Meeting the need, fulfilling the promise: youth and long-acting reversible contraceptives

Meeting the need, fulfilling the promise: youth and long-acting reversible contraceptives

The highest proportion of young people today - 89 percent - live in developing countries. In some sub-Saharan African countries, where fertility remains high, we can expect growing cohorts of children and youth, unless fertility needs can be met. Addressing the sexual and reproductive health of this large youth population is critical to support their universal right to health-including access to contraception-and to contribute to efforts to expand education, provide meaningful employment, and reduce poverty.
 
Fortunately, the importance of providing reproductive health information and services to youth is gaining worldwide attention. In 2015 the Global Consensus Statement on youth and long-acting reversible contraceptives (LARCs) was launched and more than 50 influential organizations and governments have signed on. The Consensus Statement says that ensuring young people’s access to LARCs will help to prevent unintended pregnancies, reduce maternal and infant morbidity and mortality, decrease unsafe abortions, and ensure full and informed contraceptive choice for youth.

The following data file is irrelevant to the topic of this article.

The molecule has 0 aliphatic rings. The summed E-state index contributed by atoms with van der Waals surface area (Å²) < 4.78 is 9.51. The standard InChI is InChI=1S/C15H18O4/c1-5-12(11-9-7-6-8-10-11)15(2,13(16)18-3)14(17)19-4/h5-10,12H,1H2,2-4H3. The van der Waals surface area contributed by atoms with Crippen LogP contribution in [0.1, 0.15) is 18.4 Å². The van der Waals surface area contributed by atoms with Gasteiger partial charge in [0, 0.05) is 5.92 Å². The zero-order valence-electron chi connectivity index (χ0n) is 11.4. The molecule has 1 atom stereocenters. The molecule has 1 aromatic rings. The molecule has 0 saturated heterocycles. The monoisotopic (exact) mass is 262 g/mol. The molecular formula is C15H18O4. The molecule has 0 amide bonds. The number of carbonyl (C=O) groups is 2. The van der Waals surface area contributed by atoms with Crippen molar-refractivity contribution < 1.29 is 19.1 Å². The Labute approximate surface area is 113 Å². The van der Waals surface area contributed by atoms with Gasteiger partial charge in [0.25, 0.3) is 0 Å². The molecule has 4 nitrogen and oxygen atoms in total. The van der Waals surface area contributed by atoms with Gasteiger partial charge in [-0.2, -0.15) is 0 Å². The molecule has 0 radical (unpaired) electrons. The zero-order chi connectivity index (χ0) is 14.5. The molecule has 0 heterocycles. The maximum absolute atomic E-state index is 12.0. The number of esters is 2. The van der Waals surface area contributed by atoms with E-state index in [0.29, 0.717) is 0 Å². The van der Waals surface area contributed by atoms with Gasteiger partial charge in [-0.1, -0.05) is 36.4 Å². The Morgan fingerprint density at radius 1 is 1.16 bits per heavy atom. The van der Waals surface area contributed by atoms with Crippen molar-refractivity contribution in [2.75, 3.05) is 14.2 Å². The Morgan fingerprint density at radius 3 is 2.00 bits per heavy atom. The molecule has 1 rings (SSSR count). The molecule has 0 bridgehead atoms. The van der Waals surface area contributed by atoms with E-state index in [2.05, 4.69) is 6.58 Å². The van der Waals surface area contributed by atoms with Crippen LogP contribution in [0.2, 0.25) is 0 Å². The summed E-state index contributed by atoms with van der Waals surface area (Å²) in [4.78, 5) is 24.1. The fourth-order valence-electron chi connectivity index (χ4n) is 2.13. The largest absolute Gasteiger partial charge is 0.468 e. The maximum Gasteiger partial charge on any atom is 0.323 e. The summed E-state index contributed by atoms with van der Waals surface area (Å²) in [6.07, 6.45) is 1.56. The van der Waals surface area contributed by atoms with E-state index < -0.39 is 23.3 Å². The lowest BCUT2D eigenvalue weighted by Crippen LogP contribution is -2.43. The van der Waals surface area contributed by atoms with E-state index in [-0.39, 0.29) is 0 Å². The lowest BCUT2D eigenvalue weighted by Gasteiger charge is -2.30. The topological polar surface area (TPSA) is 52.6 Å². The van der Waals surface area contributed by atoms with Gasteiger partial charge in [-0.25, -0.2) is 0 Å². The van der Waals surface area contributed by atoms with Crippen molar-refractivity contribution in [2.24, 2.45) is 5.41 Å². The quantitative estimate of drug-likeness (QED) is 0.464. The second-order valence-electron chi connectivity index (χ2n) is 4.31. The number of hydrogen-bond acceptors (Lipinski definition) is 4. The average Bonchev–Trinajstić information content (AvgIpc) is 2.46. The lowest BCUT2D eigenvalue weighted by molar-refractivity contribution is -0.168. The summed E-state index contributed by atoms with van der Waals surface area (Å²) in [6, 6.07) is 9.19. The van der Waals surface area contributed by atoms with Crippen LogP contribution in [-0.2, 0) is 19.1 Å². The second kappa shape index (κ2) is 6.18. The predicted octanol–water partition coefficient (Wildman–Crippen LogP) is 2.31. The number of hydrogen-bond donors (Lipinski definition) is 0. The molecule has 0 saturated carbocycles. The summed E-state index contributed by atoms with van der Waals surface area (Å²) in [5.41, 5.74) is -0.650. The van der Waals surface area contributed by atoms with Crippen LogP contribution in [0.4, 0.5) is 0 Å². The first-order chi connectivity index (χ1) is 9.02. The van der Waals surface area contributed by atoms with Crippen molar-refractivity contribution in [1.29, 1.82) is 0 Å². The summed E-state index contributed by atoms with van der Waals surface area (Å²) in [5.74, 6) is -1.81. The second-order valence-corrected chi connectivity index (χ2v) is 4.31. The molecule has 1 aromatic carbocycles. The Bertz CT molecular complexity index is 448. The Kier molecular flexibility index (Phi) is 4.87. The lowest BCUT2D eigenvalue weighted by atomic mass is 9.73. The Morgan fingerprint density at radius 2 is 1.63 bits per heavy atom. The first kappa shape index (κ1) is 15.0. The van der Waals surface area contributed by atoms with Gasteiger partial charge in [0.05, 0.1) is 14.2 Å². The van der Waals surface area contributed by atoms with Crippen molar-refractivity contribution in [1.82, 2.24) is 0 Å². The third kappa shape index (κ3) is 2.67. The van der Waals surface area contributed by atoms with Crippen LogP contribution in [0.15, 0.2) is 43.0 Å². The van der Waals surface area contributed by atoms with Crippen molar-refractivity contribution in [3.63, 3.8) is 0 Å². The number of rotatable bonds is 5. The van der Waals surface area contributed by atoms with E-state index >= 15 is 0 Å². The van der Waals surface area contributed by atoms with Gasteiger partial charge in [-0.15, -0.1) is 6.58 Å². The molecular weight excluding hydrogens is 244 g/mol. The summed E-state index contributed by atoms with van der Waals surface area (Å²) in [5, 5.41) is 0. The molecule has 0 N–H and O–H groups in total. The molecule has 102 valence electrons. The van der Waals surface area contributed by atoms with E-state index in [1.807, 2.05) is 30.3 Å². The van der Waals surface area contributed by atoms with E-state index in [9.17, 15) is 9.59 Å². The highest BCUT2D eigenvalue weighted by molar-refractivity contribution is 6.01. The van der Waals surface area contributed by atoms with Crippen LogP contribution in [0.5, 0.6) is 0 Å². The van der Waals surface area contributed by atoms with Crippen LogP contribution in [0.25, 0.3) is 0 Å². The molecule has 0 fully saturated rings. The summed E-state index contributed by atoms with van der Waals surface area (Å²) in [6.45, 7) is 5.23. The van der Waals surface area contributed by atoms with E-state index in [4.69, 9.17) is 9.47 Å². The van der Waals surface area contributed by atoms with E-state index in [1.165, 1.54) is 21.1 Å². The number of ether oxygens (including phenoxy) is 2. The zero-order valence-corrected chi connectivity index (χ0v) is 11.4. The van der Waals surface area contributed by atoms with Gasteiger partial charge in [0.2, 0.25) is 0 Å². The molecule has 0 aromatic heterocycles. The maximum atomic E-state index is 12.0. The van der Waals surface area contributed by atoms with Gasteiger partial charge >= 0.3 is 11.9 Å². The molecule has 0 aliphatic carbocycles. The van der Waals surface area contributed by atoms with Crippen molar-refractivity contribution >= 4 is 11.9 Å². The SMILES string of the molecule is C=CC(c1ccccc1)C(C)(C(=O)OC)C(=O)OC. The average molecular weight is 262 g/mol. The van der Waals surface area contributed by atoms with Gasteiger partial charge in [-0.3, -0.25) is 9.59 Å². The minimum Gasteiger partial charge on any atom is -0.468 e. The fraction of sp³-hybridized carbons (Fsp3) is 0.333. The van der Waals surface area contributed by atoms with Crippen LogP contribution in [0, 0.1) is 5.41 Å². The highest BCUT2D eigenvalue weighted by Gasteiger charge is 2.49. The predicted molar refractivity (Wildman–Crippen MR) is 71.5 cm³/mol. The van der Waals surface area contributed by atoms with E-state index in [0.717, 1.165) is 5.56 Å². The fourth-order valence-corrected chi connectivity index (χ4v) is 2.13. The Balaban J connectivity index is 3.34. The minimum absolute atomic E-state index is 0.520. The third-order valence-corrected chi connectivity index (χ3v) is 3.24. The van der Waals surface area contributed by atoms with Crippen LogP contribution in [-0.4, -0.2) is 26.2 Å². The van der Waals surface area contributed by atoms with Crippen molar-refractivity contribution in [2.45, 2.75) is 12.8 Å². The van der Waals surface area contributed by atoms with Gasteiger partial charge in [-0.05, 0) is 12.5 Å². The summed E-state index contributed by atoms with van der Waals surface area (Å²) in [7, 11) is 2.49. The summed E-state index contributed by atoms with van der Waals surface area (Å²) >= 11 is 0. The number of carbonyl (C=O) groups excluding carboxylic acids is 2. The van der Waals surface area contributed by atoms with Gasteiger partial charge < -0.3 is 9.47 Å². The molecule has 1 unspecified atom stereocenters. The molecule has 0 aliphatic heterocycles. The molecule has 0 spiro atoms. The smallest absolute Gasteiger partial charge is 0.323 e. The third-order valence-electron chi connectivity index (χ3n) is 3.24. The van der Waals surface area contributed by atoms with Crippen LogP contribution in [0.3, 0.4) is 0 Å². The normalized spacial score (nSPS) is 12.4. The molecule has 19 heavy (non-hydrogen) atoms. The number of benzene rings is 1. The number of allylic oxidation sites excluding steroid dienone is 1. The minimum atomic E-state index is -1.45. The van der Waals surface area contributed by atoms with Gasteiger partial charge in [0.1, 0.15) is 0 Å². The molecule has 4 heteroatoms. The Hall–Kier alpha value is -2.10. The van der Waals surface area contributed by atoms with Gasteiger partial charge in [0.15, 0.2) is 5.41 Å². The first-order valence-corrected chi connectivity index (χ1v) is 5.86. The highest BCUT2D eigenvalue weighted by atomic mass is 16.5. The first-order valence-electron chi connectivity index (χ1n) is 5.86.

This brief discusses the advantages and challenges of providing LARCs - specifically contraceptive implants and intrauterine devices (IUDs) - to youth, and provides case studies from Ethiopia and Madagascar. It also outlines actions for policymakers and donors to make youth access to LARCs a reality.
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